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Abstract

  1. Top of page
  2. Abstract
  3. Introduction
  4. Anatomic Considerations
  5. Staging of Rectal Cancer
  6. Surgical Approach to Rectal Cancer
  7. Adjuvant and Neoadjuvant Therapy
  8. Posttreatment Assessment
  9. Treatment Planning
  10. Outcomes in Rectal Cancer
  11. New Developments, Future Directions
  12. Conclusions
  13. References

The management of rectal cancer has transformed over the last 3 decades and continues to evolve. Some of these changes parallel progress made with other cancers: refinement of surgical technique to improve organ preservation, selective use of neoadjuvant (and adjuvant) therapy, and emergence of criteria suggesting a role for individually tailored therapy. Other changes are driven by fairly unique issues including functional considerations, rectal anatomic features, and surgical technical issues. Further complexity is due to the variety of staging modalities (each with its own limitations), neoadjuvant treatment alternatives, and competing strategies for sequencing multimodal treatment even for nonmetastatic disease. Importantly, observations of tumor response made in the era of neoadjuvant therapy are reshaping some traditionally held concepts about tumor behavior. Frameworks for prioritizing and integrating complex data can help to formulate treatment plans for patients. CA Cancer J Clin 2012;. © 2012 American Cancer Society.


Introduction

  1. Top of page
  2. Abstract
  3. Introduction
  4. Anatomic Considerations
  5. Staging of Rectal Cancer
  6. Surgical Approach to Rectal Cancer
  7. Adjuvant and Neoadjuvant Therapy
  8. Posttreatment Assessment
  9. Treatment Planning
  10. Outcomes in Rectal Cancer
  11. New Developments, Future Directions
  12. Conclusions
  13. References

Why Is a Review of Rectal Cancer Management Important?

The goal of the first part of this review is to introduce the advantages and limitations of rectal cancer staging modalities, surgical procedures, radiation therapy (RT) delivery options, and chemotherapy (CTx) agents. This provides background for understanding the second, more important, section of this article, in which frameworks for integrating data and options into a rational, coherent plan for a patient are outlined. We also discuss what is on the horizon of rectal cancer treatment and why and highlight observations that are challenging more traditional management strategies for rectal cancer. In a 1965 issue of this journal, published during the preendoscopy era, a plea was made for earlier diagnosis.1 Most patients would have had stage III or stage IV disease at the time of diagnosis (if the American Joint Committee on Cancer staging system had been developed at that time), and while operative mortality had improved, it still ranged from 12% to 25%, and 50% of patients with rectal cancer eventually died of their disease. Historically, radical surgery was the only treatment for rectal cancer. Surgery remains a cornerstone of rectal cancer treatment and, as will be shown, outcomes have improved as a direct result of improved surgical technique. In addition to surgical advances, the number of variables evaluated to determine a treatment strategy has multiplied. A multidisciplinary team is required not only to weigh these variables but also to perform the full spectrum of diagnostic and staging studies and to deliver treatment. In fact, it has been shown that regular multidisciplinary meetings significantly improve rectal cancer outcomes.2, 3 Central to the controversial notion that therapy might be individualized is the growing recognition that some tumors may be biologically more favorable than others and that an indicator of this favorable condition is response to neoadjuvant therapy. The stage of disease at presentation may not be the best predictor of outcome and perhaps should not be the sole determinant of treatment. As treatment alternatives are evaluated, the appropriate choice among them may depend on patient factors, which have not typically been incorporated in published treatment guidelines.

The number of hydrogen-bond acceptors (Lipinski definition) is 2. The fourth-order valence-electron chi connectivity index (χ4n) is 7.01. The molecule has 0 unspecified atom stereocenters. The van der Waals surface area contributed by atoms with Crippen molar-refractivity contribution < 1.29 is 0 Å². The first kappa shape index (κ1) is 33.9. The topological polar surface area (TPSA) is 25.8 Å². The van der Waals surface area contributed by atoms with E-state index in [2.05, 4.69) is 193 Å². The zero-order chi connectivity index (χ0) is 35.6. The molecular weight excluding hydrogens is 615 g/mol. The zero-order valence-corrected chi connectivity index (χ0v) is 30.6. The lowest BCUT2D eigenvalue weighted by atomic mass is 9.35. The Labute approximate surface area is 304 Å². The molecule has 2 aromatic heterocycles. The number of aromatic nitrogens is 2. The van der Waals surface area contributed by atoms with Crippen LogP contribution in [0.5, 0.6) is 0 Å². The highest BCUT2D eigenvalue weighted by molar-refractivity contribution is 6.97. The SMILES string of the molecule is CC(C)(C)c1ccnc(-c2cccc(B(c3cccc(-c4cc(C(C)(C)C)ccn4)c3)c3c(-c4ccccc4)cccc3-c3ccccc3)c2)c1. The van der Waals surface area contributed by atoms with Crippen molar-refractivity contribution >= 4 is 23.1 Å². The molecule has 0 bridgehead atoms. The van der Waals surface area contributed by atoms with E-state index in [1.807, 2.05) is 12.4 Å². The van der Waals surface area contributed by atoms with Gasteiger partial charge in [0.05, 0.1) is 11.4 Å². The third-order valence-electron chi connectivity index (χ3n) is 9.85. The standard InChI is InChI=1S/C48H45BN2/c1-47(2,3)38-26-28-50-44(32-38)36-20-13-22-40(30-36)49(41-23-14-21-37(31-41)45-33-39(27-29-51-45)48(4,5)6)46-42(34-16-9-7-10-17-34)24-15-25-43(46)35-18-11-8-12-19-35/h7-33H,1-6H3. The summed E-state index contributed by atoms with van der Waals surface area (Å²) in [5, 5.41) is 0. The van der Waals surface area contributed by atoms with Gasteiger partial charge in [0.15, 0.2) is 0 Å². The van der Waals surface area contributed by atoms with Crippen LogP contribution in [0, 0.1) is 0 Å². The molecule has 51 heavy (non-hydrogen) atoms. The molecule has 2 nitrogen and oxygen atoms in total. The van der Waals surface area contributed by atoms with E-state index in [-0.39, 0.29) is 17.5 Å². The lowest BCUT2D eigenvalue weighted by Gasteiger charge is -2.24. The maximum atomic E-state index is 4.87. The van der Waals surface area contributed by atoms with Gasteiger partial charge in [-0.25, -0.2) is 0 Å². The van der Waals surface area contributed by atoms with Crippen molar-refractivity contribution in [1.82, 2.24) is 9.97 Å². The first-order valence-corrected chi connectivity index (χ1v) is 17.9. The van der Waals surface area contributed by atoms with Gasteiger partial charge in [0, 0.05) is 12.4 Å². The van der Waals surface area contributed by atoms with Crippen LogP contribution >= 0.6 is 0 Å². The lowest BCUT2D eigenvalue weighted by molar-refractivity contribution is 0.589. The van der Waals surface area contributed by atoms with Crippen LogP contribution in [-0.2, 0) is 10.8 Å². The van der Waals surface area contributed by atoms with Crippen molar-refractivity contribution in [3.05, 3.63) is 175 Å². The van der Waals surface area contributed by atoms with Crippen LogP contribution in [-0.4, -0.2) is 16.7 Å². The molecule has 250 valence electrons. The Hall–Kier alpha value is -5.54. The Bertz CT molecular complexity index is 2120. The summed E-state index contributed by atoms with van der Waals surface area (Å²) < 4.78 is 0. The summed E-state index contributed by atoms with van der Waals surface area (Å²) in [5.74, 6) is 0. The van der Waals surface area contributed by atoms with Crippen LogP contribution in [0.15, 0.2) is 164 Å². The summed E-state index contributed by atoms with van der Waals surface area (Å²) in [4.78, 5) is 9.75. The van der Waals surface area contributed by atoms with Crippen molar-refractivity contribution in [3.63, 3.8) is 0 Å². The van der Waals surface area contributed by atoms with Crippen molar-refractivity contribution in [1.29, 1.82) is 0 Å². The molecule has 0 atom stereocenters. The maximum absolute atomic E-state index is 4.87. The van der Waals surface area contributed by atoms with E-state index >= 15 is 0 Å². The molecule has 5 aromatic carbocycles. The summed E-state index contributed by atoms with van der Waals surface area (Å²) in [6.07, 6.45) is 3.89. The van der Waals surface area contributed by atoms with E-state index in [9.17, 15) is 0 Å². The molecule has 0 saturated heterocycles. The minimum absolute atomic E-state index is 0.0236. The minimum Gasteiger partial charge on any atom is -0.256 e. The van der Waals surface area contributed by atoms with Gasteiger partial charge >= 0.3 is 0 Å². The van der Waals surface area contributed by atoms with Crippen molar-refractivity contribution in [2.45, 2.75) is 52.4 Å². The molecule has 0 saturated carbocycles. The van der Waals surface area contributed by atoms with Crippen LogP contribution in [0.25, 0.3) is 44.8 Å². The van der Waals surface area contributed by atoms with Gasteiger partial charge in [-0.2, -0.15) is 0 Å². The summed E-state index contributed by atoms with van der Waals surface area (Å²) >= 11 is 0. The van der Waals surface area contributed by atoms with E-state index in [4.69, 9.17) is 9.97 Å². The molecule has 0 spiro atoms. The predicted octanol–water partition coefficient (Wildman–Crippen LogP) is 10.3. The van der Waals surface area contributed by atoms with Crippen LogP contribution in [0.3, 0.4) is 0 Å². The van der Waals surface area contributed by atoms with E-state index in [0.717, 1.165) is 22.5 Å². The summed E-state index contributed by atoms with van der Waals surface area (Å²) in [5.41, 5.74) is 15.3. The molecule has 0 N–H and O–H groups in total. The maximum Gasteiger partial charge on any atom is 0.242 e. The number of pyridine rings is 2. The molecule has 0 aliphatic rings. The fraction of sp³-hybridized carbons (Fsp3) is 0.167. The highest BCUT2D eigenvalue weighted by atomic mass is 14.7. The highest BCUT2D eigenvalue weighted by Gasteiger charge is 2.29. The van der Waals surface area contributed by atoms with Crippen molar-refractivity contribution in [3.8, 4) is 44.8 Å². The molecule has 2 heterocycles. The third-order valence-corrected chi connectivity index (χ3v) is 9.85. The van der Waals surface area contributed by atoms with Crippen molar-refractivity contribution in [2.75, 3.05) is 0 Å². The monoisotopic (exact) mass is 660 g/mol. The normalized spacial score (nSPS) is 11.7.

Anatomic Considerations

  1. Top of page
  2. Abstract
  3. Introduction
  4. Anatomic Considerations
  5. Staging of Rectal Cancer
  6. Surgical Approach to Rectal Cancer
  7. Adjuvant and Neoadjuvant Therapy
  8. Posttreatment Assessment
  9. Treatment Planning
  10. Outcomes in Rectal Cancer
  11. New Developments, Future Directions
  12. Conclusions
  13. References